Luxembourg City is quite sophisticated with its cafes and lovely squares to sit and people watch. We discovered too that the city has free wifi so it was good to catch up.  


It was also here that I discovered Flammkucken, a very thinly rolled flaky dough topped with cream cheese and thinly sliced ham. Delicious. Must Smartpoint it when I get home.



We went into the Notre Dame cathedral and the underground museum, carved into the rock which was really interesting.  Then it was back to Rosie, out for a wonderful meal at a local restaurant, before watching the sunset from the Mullerthal.


Our final day was spent doing a town walk in Echternach, probably the largest town in the area with its lovely buildings and medieval walls.


This part of the trip has been a real contrast to the flat landscape of Holland.  And Rosie has managed the climb no problem. Favourite thing – Flammkucken and the sunsets.   Now for the last stage of our trip.

Rosie’s European Adventure Part 2: A Spa weekend for Rosie

You’ll guess quite quickly that by Spa weekend I don’t mean a jacuzzi and a back massage but actually that the second stage of our trip was to Spa Francochamps in Belgium for the Fomula One Grand Prix.  I apologise up front for the fact that I’m as excited by this as waking up Christmas morning to see if Santa has been.  😃🎉🏎

We’ve met up again with our friends Sue and Keith and their van Betsie, and set up our camp at the L’Eau Rouge campsite.  We are tucked in together, along with half of the Netherlands who support Max Verstappen, who are obviously professional Spa attendees with their mini villages, one of which includes cinema size TV screen, full bar and disco plus a pizza oven!  You had to see it to believe it.  So we just poured a wine (although Dubber managed to spill most of the red!) and joined in, listening to the boom boom of the bass being played around the campsite.  But true to their considerate nature they all turned the music down at 11pm and off at midnight.  Time for bed.

We had seasoned Spa attendees next to us who gave us good advice about how to get the best out of the weekend.  Dad and son of this Dutch family were going to the circuit whilst daughter and mum were just going to enjoy the sunshine on the campsite with their very big dog.  They proved a Godsend though as before hubby could go to the circuit each day he got sent to the local shop for supplies not only for them but also for Keith and Sue who needed supplies.


On Friday after eating fresh croissants fetched from the bread lady who arrived early each day, we went up the hill to get the shuttle bus to the circuit 2km away.  We queued for a brief time through security but you could already sense the party atmosphere was building and then it started……that beautiful sound of racing cars – Practice 1 was underway.  I can’t tell you how excited I was. I had butterflies in my stomach, was wide eyed and grinning like a Cheshire Cat.  So by the time we got into the circuit and can see the track I was almost hyperventilating.


It was incredibly hot about 32 degrees and rising which is unusual for the Spa weekend which is often wet. But today there was not a cloud in the sky.  We managed to find ourselves a great spot near corner 10 Pouchon where we could sit on the hill or get cover in the forest.  This became our spot over the whole weekend again amongst mostly Dutch fans who were so jovial and friendly. But must bring chairs tomorrow. Along with GP2 and 3 and Porsche qualifying it was a great first day.  All we needed was to get back, chill with a glass of wine with a promise of a BBQ from Sue and Keith which included sausages…..but then didn’t because Sue didn’t buy any.   The chicken was good though, Sue.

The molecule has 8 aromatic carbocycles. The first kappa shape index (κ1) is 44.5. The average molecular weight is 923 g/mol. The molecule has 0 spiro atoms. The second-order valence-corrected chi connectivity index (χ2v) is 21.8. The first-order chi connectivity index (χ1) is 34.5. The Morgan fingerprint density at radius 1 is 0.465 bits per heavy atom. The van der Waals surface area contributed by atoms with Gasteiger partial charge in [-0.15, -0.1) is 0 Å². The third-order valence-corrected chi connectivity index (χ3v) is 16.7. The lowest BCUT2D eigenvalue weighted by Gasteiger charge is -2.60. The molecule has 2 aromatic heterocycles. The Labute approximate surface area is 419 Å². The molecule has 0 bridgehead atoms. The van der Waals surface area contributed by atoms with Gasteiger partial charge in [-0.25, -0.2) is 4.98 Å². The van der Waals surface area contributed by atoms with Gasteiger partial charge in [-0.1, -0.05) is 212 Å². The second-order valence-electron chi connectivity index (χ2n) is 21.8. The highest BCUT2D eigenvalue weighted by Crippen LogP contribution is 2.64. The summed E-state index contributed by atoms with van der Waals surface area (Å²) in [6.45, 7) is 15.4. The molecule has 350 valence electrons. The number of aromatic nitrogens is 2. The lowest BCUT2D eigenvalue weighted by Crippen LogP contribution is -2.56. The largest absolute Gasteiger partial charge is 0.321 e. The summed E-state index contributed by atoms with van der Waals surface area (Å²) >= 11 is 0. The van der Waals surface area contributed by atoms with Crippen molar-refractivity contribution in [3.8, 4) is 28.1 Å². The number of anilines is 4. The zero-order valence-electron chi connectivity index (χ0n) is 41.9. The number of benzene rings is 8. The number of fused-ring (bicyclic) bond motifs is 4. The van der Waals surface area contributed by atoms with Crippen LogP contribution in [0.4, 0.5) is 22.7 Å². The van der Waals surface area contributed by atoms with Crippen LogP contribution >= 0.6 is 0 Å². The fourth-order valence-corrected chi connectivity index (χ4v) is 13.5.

Up early Saturday we repeated the exercise of fresh croissants, shuttle bus and queue and got a spot with our chairs at the top of the bank to corner 10 as well as having blankets in the forest.  We claimed our land! Third practice and qualifying was undertaken in 36 degrees and we resorted to sharing an umbrella, although Sue made a nifty hat out of a box.  Didn’t catch on though.  Must remember binoculars tomorrow. We will get it sorted by Sunday.


So Sunday Sue got up at 5.30 to fetch bread. We thought we were all doing really well getting up to get the first shuttle bus at 7.30 but in fact the other half of Holland had arrived on 50 coaches so we queued for a greater amount of time and when we got to our spot we found there was hardly any room at the inn.  Perched a third of the way up the bank we then sat like lemmings on the edge of a cliff for the rest of the day.  Actually it wasn’t so bad. Again we had great people around us mostly British in amongst the sea of orange which included a stag party from Derby, and it was okay as long as you didn’t move. Numb bums all round.


The race itself was AMAZING! Usually at home in the two hours of the race you have time to put the kettle on and perhaps have a Sunday afternoon nap without really missing anything because you can always rewind.  I tell you this race was over and done with in a flash.  It was so exciting, powerful, dynamic, sensational, noisy, enthralling, energising and just brilliant that you hardly had time to take it all in as the cars sped by.  So many exciting things to keep track of on the big screen of what was happening elsewhere on the circuit and then watching them come down the straight to corner 10.  We loved every minute of it.


And then at the end we had the joy of being able to walk on the track so we headed for Eau Rouge and arrived at the Mercedes garage just as Nico Rosberg who won the race appeared in front of us with the cup through the pit wall fencing.  What a special moment when he looked straight at my camera.  We continued along the track picking up bits of tyre which was melting onto the track and headed back to the campsite for the final evening.  


Wow! What a weekend.  Love Fomula One.